By Dan Moren
January 21, 2022 10:03 AM PT
Last updated August 8, 2022
More podcast workflow tweaks
With the advent of Shortcuts on macOS, automation on the Mac has become more accessible than ever. There is no part of our workflows that we can’t automate and thus there is no part of our workflows that we cannot overautomate.
While developing the Podcast Note shortcut that Jason and I collaborated on, I ran into a dilemma. I had just recently adjusted all my Audio Hijack sessions, where I maintain separate instances for most of my regular shows, to save audio files within corresponding subfolders in my Podcasts folder.1 (The impetus was to get those hefty files off my Desktop, which is now synced via iCloud. No need to have several hundred megabytes uploaded to the cloud only to be removed within the hour.)
But that made my Podcast Note shortcut tricky, because it assumes the files it’s looking for will be in a single folder, not strewn through any of several subfolders.
There were a few different ways this could have been solved—I’m sure I could have adjusted the Podcast Note shortcut to search through all the subfolders and find the most recently modified file, for example, but there’s a risk of error, and it feels like at that point I’ve adjusted it to be too specific to my workflow.
So the answer, for the moment, was a combination of adjusting my current workflow and, you guessed it, building another automation.
I started off by creating an In Progress subfolder in my Podcasts folder, and adjusting all of my Audio Hijack sessions to put the recording files there. And while I could just collect those files at the end of a recording session and put them in the appropriate show-related subfolder, that sure seemed like a job automation could handle.
At first, I figured that Noodlesoft’s Hazel might be the right tool for this task, since it excels at watching folders and then dealing with files. But after playing around with it for a while, I couldn’t quite get it to handle all the correct conditions without creating multiple rules, and that quickly got out of hand.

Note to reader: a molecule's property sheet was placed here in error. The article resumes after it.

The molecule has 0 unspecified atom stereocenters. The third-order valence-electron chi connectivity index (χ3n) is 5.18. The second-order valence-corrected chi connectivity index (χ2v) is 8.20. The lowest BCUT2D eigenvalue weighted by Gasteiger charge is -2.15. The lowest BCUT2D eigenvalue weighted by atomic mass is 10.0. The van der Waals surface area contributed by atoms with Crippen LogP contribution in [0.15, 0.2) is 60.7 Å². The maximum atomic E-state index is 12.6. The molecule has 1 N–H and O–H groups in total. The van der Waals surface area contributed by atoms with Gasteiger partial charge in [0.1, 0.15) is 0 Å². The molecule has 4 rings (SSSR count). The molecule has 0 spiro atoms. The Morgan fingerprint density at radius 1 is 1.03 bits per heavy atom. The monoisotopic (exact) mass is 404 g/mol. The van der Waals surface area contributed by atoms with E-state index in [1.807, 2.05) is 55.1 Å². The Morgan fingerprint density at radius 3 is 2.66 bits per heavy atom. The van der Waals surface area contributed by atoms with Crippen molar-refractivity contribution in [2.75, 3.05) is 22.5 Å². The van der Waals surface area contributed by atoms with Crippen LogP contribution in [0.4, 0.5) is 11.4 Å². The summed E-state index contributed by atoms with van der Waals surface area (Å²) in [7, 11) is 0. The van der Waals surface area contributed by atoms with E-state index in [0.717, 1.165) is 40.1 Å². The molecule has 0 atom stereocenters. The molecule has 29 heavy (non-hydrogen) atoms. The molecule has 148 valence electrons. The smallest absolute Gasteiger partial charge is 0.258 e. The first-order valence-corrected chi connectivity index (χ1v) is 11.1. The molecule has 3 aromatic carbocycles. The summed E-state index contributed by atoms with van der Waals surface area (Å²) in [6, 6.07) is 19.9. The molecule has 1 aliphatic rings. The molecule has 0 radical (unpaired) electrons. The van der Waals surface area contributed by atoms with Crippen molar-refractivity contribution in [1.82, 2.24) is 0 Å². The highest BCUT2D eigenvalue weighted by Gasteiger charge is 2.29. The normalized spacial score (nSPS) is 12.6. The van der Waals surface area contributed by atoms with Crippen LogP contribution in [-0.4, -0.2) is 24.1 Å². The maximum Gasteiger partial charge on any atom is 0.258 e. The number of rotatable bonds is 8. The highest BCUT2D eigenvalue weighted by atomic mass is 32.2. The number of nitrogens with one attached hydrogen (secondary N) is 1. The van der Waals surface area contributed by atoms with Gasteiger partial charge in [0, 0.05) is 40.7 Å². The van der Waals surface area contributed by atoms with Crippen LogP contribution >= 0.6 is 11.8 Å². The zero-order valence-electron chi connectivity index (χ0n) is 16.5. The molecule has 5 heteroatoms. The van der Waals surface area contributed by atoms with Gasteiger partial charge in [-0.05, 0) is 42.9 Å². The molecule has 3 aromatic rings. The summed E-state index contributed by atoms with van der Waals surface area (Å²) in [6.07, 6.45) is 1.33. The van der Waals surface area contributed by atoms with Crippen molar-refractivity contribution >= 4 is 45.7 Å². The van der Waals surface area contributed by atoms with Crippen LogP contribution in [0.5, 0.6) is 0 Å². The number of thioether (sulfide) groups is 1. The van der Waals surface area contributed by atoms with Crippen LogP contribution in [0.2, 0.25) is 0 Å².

But, while perusing the menu of actions available, I noticed the most recent versions of Hazel have added the ability to run a shortcut as the action part of a rule.
Back to Shortcuts we go!
In Shortcuts, I created a new Podcast Sorter workflow, in which it looks in the In Progress folder for audio files that haven’t been modified in the last minute (to avoid moving any files that are part of a current recording), then grabs an MP3 file from that files (all my sessions save audio from my mics and remote ends as WAVs, but record the whole shebang as an MP3 for convenience).
Here’s where I had to make another adjustment to my workflow. In order to have the file identified as part of a specific show, I had to alter my Audio Hijack sessions to use the name of the show as the first part of that MP3 file. Fortunately, Hijack allows you to use tokens representing the name of your session in your file name, so I just made sure that all my sessions were named consistently with the the subfolders in my Podcasts directory.
So now the shortcut can grab the first part of the MP3 name and check it against all the subfolders in my Podcasts directory to find the correct place for it to live. If it finds a match, it creates a new subfolder and moves all the files it found way back in the first step. (This ought to include any notes files created by the Podcast Note workflow as well.) If it doesn’t find a matching folder, it drops a subfolder called “Recording” appended with the current date into a generic Miscellaneous folder.
The one thing I wanted to do that I couldn’t quite make happen was use the current episode number of the shows I host. So, for example, if it were the latest episode of Clockwise, it would ideally create the subfolder as “Clockwise 435.” I could look for the most recently modified subfolder and pull the number out of the name, but that would only work in certain cases, which would mean more filtering on the Shortcuts end. For now, I’ve just named the folders the show and the current date, which I can edit later at my leisure, but I may go back to this in the future.
I still have to have the Shortcut itself triggered by Hazel, since Shortcuts on macOS doesn’t have any automation options, as on iOS.2 In this case, that’s by having Hazel watch the folder for files not modified in the last minute, then running the Podcast Sorter shortcut.
If anybody’s interested, I’ve provided the shortcut here, though it’s so specific to my setup that I’m not sure it will be of use to others as is. As always, if you’ve got suggestions or ideas, let me know!
[Dan Moren is the East Coast Bureau Chief of Six Colors. You can find him on Mastodon at @email@example.com or reach him by email at firstname.lastname@example.org. His latest novel, the supernatural detective story All Souls Lost, is out now.]
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